Growing a climate victory garden is a call to arms to plant out and green up every spare patch of land we have at our disposal – people’s private gardens, window boxes, balconies and terraces; vertical building walls, rooftops, lobbies and courtyards; and public verges, sidewalks, river banks, schools, playgrounds, churchyards and public lands. And the beauty of it is that anyone can do it.
If you’re thinking, “Yeah, plants are nice – but is a bit of pottering really going to change anything?”, you might be surprised that plants can save us from just about everything from creative blocks to climate change. Here’s why gardening – no matter how big or small – is sooo worth the effort.
Environmentally, plants build critical topsoil and sequester carbon. Topsoil is the all-important, uppermost layer of soil that all plants – including our food – grow in, and which has been in a state of severe erosion and degradation worldwide for decades now, thanks to processes and practices like urbanisation and deforestation. Planting trees and plants literally puts life back into the ground, which in turn, provides the organic structures for more life to grow and flourish, forming even more soil. And so by tending to a garden, you’re giving the cycle the opportunity to go on. And on. And on.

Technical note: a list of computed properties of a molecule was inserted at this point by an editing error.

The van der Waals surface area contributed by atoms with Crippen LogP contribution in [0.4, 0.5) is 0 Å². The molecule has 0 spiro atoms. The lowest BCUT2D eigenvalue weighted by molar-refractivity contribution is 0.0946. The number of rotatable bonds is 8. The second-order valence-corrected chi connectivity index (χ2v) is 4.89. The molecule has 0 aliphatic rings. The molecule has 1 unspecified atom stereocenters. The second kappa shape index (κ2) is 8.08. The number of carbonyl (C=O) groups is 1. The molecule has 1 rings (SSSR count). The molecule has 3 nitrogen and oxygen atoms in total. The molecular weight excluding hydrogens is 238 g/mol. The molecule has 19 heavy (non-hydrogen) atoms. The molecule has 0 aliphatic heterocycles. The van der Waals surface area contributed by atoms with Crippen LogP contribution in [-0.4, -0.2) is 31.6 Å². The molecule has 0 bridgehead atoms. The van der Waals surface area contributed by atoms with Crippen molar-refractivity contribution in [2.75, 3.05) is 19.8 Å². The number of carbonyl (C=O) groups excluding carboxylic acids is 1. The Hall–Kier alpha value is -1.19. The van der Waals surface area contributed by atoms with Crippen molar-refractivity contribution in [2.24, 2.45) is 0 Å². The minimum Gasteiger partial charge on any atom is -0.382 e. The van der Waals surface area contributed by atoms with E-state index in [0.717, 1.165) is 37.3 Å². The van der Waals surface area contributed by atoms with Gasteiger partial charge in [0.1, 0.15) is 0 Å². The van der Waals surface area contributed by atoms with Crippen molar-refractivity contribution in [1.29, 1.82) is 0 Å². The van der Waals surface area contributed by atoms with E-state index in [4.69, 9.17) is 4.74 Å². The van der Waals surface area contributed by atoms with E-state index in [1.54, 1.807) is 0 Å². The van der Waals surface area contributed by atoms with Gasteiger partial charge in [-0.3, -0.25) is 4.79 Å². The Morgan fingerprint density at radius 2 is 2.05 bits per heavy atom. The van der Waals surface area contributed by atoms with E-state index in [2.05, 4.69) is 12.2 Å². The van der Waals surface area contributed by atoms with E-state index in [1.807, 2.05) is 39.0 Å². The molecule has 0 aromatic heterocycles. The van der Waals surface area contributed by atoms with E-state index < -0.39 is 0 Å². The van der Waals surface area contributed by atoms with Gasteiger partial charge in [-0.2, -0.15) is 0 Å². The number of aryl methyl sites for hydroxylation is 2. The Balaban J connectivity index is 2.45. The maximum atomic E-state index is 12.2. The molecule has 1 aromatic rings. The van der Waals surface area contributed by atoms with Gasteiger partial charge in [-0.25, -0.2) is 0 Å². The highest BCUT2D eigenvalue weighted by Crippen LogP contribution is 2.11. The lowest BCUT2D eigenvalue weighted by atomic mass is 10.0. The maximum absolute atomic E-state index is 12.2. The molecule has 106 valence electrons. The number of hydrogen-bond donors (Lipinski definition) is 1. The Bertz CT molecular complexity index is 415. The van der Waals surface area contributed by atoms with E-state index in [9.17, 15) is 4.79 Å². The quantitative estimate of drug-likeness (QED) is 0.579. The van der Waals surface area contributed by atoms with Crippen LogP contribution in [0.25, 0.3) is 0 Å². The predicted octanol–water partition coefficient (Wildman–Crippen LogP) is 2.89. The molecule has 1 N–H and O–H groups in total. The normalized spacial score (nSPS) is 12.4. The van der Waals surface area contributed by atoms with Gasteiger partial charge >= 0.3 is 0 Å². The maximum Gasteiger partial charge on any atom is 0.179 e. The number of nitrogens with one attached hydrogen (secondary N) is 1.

In addition, anytime you plant into bare ground and build life into topsoil (i.e. by growing any of these seven layers of plant material), you have the added environmental benefit of sequestering carbon: drawing carbon down from the atmosphere via photosynthesis, accumulating biomass, and finally building carbon into the soil organic matter. And this ability of plants and trees to soak in carbon isn’t inconsequential; land-based carbon sinks – i.e. forests and bushlands – play a critical role in keeping our greenhouse gas balance in check, absorbing around a quarter of all our global emissions (Project Drawdown).
Socially, victory gardening can bring the community together at a time when we’re more disconnected than ever before. It’s a chance to get outside in the fresh air and meet new people, foster connections, learn new skills, and share resources.